Overall, 43% of Americans say withdrawing American troops from Syria would be the right decision, while 45% say it would not.
About half of U.S. adults say the country's mission in Afghanistan has mostly failed in achieving its goals, while about a third say it has mostly succeeded.
The number of people living in sub-Saharan Africa who were forced to leave their homes due to conflict reached a new high of 18.4 million in 2017, up sharply from 14.1 million in 2016 – the largest regional increase of forcibly displaced people in the world.
The U.S. has taken in 3 million of the more than 4 million refugees resettled worldwide since 1980. But in 2017, the U.S. resettled 33,000 refugees, the country’s lowest total since the years following 9/11.
Fifteen years after the U.S. invasion of Iraq in March 2003, the American public is divided over whether using military force was the right decision.
Nearly 13 million Syrians are displaced after seven years of conflict in their country. No nation in recent decades has had such a large percentage of its population displaced.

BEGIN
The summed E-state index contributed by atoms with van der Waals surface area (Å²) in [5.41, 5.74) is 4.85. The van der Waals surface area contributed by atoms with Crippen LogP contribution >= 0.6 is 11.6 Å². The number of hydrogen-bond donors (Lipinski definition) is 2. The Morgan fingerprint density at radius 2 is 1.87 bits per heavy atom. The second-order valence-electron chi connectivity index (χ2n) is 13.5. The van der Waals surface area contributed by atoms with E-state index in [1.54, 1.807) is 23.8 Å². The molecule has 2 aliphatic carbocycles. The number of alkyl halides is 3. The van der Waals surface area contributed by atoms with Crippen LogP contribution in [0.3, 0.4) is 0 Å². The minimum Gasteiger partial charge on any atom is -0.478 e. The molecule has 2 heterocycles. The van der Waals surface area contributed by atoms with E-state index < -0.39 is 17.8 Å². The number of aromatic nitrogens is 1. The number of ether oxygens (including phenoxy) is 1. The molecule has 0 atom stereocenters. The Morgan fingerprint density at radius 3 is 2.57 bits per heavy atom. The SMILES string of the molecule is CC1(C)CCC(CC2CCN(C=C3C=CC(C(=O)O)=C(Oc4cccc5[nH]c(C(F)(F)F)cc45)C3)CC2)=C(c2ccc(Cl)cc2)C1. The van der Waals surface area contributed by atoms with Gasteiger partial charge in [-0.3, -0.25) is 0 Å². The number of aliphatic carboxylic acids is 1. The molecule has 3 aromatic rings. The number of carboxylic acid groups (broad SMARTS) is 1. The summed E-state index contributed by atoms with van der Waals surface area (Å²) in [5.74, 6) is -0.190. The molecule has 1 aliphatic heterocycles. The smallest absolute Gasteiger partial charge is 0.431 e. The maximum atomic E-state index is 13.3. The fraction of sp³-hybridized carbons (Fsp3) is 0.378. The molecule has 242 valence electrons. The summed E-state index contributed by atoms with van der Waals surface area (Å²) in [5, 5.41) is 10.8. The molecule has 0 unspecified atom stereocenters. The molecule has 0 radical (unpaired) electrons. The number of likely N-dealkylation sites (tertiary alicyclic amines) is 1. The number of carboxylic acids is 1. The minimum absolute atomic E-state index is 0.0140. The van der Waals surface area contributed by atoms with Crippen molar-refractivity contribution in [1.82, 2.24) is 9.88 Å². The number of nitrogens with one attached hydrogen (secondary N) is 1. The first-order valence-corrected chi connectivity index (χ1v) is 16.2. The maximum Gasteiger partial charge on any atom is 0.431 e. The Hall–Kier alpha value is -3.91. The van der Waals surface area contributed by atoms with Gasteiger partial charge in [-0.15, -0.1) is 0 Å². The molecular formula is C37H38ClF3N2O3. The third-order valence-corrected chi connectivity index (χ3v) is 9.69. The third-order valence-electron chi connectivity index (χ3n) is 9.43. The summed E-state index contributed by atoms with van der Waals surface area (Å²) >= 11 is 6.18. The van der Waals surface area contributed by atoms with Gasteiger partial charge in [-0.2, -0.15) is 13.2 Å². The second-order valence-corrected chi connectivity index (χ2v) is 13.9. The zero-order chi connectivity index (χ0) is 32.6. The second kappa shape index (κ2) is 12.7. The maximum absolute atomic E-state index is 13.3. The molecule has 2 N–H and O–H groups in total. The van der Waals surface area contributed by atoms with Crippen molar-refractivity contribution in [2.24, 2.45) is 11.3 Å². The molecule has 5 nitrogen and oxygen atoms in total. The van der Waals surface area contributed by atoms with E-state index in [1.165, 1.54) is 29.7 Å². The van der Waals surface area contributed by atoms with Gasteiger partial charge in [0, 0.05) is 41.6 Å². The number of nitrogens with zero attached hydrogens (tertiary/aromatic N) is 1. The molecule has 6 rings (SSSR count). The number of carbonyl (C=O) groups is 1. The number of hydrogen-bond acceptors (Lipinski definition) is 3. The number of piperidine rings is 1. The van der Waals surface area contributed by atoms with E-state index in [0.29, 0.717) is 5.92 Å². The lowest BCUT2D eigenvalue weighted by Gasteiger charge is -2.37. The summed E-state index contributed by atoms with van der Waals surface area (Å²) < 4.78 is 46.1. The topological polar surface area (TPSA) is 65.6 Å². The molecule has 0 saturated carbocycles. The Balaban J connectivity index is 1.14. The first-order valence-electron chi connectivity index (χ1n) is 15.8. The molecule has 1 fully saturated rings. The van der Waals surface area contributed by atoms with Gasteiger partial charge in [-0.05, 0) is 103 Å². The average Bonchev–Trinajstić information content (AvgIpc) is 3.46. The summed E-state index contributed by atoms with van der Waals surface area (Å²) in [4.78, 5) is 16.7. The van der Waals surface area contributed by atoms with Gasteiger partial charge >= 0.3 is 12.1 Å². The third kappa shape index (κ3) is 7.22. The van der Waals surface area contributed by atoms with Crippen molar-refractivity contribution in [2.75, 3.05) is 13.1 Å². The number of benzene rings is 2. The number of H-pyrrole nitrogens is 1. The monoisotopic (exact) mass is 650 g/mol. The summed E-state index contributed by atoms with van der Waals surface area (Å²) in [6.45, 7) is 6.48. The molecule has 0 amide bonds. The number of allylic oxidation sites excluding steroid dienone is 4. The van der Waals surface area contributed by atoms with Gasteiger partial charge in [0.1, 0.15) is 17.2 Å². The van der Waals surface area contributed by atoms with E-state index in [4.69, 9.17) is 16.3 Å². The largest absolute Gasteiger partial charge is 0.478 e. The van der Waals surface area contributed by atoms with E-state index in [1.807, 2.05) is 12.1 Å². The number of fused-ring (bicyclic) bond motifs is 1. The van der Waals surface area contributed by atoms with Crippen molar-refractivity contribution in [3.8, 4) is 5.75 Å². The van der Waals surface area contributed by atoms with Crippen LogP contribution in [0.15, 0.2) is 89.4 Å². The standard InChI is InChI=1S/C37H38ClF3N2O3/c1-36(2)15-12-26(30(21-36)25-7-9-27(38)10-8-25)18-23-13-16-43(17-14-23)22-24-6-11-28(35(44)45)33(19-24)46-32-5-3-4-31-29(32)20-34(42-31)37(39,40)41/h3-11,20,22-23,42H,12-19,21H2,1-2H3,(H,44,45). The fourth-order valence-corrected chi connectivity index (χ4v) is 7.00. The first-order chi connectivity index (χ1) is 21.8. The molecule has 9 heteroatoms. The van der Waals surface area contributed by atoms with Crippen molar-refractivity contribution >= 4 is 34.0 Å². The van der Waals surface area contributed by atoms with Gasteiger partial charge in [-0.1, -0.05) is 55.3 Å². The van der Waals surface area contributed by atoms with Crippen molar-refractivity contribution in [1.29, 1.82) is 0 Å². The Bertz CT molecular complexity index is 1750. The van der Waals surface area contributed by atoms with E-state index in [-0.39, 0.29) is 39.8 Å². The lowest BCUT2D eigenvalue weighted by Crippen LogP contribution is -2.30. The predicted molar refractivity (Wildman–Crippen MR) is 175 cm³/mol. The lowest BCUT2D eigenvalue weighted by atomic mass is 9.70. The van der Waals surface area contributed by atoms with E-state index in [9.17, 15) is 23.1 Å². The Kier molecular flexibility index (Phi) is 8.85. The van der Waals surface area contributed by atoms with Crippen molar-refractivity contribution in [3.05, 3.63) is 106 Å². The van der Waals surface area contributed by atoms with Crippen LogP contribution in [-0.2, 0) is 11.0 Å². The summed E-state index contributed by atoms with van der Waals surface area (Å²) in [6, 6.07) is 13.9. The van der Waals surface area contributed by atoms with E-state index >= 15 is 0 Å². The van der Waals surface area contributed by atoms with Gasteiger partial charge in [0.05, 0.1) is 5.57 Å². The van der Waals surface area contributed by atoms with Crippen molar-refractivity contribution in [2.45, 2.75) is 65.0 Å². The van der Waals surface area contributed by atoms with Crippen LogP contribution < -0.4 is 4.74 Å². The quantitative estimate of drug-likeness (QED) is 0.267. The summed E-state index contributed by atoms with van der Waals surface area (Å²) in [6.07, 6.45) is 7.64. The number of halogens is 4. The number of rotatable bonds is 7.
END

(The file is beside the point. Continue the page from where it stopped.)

A median of 53% in five Middle Eastern and North African countries also see Iran playing a more important role, but fewer say Israel, Saudi Arabia and Egypt have gained influence.
Seventy years since the partition of India, read about attitudes in India on a range of subjects, including Pakistan and the handling of the Kashmir dispute.
Half of Americans say using military force against countries that may seriously threaten the U.S. – but have not attacked it – can often or sometimes be justified.
Since the end of World War II, there have been 225 successful coups (counting the events in Zimbabwe) in countries with populations greater than 500,000, according to the Center for Systemic Peace, which maintains extensive datasets on various forms of armed conflict and political violence. Most coups occurred during the height of the Cold War, from the 1960s through the 1980s.